5. MakeHex.dll
  6. ExchangeIR.dll

Unzip the download and place all six files in the same folder.

IRScope requires version DecodeIR.dll v2.39 (or later) that is supplied in the download package. Many of the JP1 tools use DecodeIR.dll, so you may have older versions on your PC. If you store your decodeIR.dll in a centralized Windows System folder so that the applications share the same dll, make sure that your system is using decodeIR.dll version 2.39 or later.


The Widget’s driver is not bundled with IRScope, the driver is downloaded separately.

The Widget requires version 2.04.06 (or later) of the FTDI USB driver. You can download version 2.06.00 from: If you have an older version in your PC (perhaps from using a USB JP1.2/3 (Flash) Interface) you must first uninstall it. You'll need a utility called CDMUninstallerGUI, which you can download from: The download includes a brief readme.html that explains how to use the uninstaller.

The first time you plug in a Widget after uninstalling old drivers, Windows' New Hardware Wizard will prompt you through new driver installation in two phases. First it installs a driver for the USB Serial Converter function of the Widget. Following that, it installs a driver for the USB Serial Port function of the Widget. To verify that your driver installation is successful, open Device Manager and expand both the Ports (COM & LPT) list and the Universal Serial Bus controllers list. When you plug in the Widget, a new entry called USB Serial Port (COMx) will appear at the end of the Ports list, and simultaneously a new entry called USB Serial Converter will appear at the end of the Universal Serial Bus controllers list, as shown in Figure 1 on the following page.

Figure 1. Device Manager Showing Typical Widget Device Recognition

IRScope should be able to Autodetect this port, but on some systems Autodetect does not work, and you may need to manually enter that COM port number in the Port field in IRScope’s main window.


Figure 2. Default Main Window

Capturing a Signal To capture a signal with your Widget, you will need to make sure the Port, Capture Duration and Hardware and Mode settings are set and then press the Capture button. Port A grayed-out Port box indicates that you cannot drop down the list of COM ports because IRScope has already found the correct USB port. However, if the Port number were enabled, as in Figure 2, it could mean that the AutoLocate feature is not working. In the Advanced menu make sure there is a check mark in front of AutoLocate Widget. Try closing and relaunching the program. If it still doesn’t automatically locate, manually find the COM port number in the device manger as you did when you verified your Widget driver installation. Type that COM number in the port field in IRScope’s main window. Capture Duration Shows the total length of a recording in milliseconds, starting when the Widget detects the beginning of a signal from the remote. The entry in this box must be an integer value between 500 and 15000 (1/2 second to 15 seconds). The default value of 700 mS is fine for capturing individual buttons, but must be increased to capture a macro. You will have 5 seconds to start sending a signal, and as soon as the signal is detected, IRScope will record infrared activity for the specified capture duration. Hardware and Mode When working with a Widget, ALWAYS leave this set on IR Widget Count! Capture Button The Capture button prepares the system to collect data. When you are all setup and ready to record a signal, click on Capture, point your remote at the Widget’s probe and press a remote button. If you wait longer than 5 seconds before starting transmission, the capture will abort with an error message. The default configuration is for the program to output an audible beep when you press Capture and start the five second clock. If you don't like beeps, check the Suppress Beeps option in the Advanced menu.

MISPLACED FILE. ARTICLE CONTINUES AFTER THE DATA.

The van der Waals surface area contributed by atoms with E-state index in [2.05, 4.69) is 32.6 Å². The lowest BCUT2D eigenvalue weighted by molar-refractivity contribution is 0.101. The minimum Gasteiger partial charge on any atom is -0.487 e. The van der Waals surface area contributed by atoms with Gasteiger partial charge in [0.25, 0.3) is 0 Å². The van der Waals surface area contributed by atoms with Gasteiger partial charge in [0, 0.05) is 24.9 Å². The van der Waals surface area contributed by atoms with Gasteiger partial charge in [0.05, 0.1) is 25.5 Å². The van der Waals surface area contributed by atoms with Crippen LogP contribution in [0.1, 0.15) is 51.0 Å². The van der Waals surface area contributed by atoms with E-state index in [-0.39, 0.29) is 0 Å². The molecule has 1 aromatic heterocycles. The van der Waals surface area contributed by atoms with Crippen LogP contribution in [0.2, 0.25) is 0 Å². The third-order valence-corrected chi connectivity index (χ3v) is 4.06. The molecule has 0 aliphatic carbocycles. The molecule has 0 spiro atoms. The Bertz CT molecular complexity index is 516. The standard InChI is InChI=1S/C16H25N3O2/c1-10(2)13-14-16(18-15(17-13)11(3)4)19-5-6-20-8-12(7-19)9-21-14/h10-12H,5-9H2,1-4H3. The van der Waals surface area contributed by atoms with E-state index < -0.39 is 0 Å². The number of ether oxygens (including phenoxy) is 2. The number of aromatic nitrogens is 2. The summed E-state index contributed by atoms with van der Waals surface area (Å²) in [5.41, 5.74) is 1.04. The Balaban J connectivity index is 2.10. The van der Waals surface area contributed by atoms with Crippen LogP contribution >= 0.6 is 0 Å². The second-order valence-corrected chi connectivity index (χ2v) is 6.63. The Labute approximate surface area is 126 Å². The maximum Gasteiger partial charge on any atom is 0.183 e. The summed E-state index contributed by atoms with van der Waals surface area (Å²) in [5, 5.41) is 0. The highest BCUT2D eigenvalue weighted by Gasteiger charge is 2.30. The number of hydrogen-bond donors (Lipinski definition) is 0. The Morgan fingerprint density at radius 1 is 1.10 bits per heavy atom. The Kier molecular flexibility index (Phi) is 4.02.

If the show waveform box was checked, a waveform window will appear when the capture is finished.

Figure 3. Waveform Window

The waveform window is very useful in diagnosing problems, and creating custom protocols. The waveform in Figure 3 has been labeled to show what the various parts of a waveform represent. A brief description follows here. The Waveforms Explained section provides a more detailed description. The top line of the waveform windows shows thumbnails. There are three options to control how the thumbnail line will be displayed. Under the Advanced menu, Thumbnail Scale you have the option of Fixed Resolution, Limited Duration and Entire Waveform. You should choose a Thumbnail Scale that best suits your activity. The Frequency is in the upper corner. The frequency in Figure 3 is 39944hz. If a mixture of signals was captured, the frequency is not computed and instead < freq varies> is shown. Frequency is a measure of how many times the light flashed during the ON pulse time. The waveform is completely scalable. If the timings are so close that the numbers are unreadable, you can click on the form and change the number of microseconds per pixel. You can also remove the pulse counts, those pulse times or the elapsed times. The pulse times are the numbers below the line. You may be used to seeing pulse times with + and minus like +2400, -600, + 1200 –600 +600 when no waveform is available. The – was used to indicate the quite times, not to indicate a negative time. If you don’t want to see the waveform on each capture uncheck the show waveform option. 6